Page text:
The Salvation Army has built a new building in an older part of town. It is large with a rather blank and bland facade — looking like a light industrial building with a steeple.
The Salvation Army bills it as a worship center. They are clear that it is not where they provide desperately needed services to their poor and homeless clients. That is in a different part of town. Wandering around, I saw these two doors and wondered if either of them were the “pearly gates” one hears so much about. Surely one of these churches must have them.
It was Veterans Day, and in the park where the speeches were given, stood the Salvation Army truck — symbol of the only real help many veterans will receive.
The parades and other patriotic events offer little for many who they supposedly honor. Instead, the parades seem to glorify wars past, promote the jingoism of war, and praise the children destined to become the veterans of the future.
Meanwhile, politicians cut veterans’ pensions and other benefits for those who have suffered disabling injuries — even though many find it impossible to successfully return to jobs, family, and a functional life. So despite the parades and the speeches, there is no help or honor for some — only a desire for the vets in trouble to disappear from sight.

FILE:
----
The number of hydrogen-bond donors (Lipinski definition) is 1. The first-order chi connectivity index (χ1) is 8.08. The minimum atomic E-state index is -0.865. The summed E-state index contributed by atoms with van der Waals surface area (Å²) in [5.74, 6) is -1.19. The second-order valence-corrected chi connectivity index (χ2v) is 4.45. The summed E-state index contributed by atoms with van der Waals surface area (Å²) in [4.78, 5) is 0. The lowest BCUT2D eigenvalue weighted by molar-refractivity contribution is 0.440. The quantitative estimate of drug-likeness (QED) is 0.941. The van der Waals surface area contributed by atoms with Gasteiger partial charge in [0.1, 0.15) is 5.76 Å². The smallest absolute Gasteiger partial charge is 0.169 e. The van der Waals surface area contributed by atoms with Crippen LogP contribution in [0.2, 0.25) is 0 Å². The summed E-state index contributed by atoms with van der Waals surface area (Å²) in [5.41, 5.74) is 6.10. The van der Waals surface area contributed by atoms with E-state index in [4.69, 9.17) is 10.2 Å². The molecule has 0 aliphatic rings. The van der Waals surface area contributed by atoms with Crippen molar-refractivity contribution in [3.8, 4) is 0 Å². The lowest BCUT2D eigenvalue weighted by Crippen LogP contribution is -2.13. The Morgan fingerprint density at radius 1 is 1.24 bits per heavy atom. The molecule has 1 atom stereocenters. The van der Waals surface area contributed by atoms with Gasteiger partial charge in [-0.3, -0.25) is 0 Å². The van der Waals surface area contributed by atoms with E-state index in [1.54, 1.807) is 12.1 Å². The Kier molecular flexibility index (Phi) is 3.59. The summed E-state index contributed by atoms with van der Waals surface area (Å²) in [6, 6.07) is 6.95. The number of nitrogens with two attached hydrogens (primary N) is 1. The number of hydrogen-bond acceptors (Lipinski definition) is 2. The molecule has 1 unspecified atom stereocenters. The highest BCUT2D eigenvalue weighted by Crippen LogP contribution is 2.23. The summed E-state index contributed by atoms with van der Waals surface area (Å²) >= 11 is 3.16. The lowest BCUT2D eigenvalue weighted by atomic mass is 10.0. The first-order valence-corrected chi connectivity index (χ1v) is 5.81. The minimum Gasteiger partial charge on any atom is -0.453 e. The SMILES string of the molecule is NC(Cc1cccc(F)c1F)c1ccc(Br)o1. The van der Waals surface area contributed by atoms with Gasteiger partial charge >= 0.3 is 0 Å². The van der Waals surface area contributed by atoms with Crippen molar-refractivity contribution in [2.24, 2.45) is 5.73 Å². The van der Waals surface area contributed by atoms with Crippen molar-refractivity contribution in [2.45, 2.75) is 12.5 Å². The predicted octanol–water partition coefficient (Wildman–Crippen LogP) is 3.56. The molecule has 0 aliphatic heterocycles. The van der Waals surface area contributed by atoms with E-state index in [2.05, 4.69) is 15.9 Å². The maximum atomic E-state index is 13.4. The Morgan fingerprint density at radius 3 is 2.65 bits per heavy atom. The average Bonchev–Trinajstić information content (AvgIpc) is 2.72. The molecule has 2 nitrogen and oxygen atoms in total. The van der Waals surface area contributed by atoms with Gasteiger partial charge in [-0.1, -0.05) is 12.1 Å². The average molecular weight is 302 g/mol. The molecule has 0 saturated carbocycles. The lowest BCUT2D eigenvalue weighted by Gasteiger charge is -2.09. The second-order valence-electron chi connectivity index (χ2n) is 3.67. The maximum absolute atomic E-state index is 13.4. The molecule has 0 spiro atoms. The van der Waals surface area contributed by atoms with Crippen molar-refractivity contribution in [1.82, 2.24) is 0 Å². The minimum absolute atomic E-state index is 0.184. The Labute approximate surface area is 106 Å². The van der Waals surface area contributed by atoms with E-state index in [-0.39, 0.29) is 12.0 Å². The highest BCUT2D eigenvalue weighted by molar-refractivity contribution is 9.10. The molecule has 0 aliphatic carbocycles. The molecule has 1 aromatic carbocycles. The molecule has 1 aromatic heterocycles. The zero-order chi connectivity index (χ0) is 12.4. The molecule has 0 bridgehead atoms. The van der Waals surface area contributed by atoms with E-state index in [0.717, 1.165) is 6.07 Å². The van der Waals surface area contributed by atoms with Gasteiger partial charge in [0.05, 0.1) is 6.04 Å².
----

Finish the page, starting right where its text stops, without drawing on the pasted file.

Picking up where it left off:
Is this any way to honor and thank those who served? Wouldn’t justice for them, and the promise of peace be better?
We no longer trust beauty as a serious means of investigation. But it can be ... In fact, beauty can be incendiary; it can be subversive; it can make us cringe.
-- David Maisel, Photographer
"It is the function of art to renew our perception. What we are familiar with we cease to see. The writer shakes up the familiar scene, and, as if by magic, we see a new meaning in it." -- Anais Nin
“The more clearly we can focus our attention on the wonders of the universe, the less taste we shall have for the destruction of our race.” -- Rachel Carson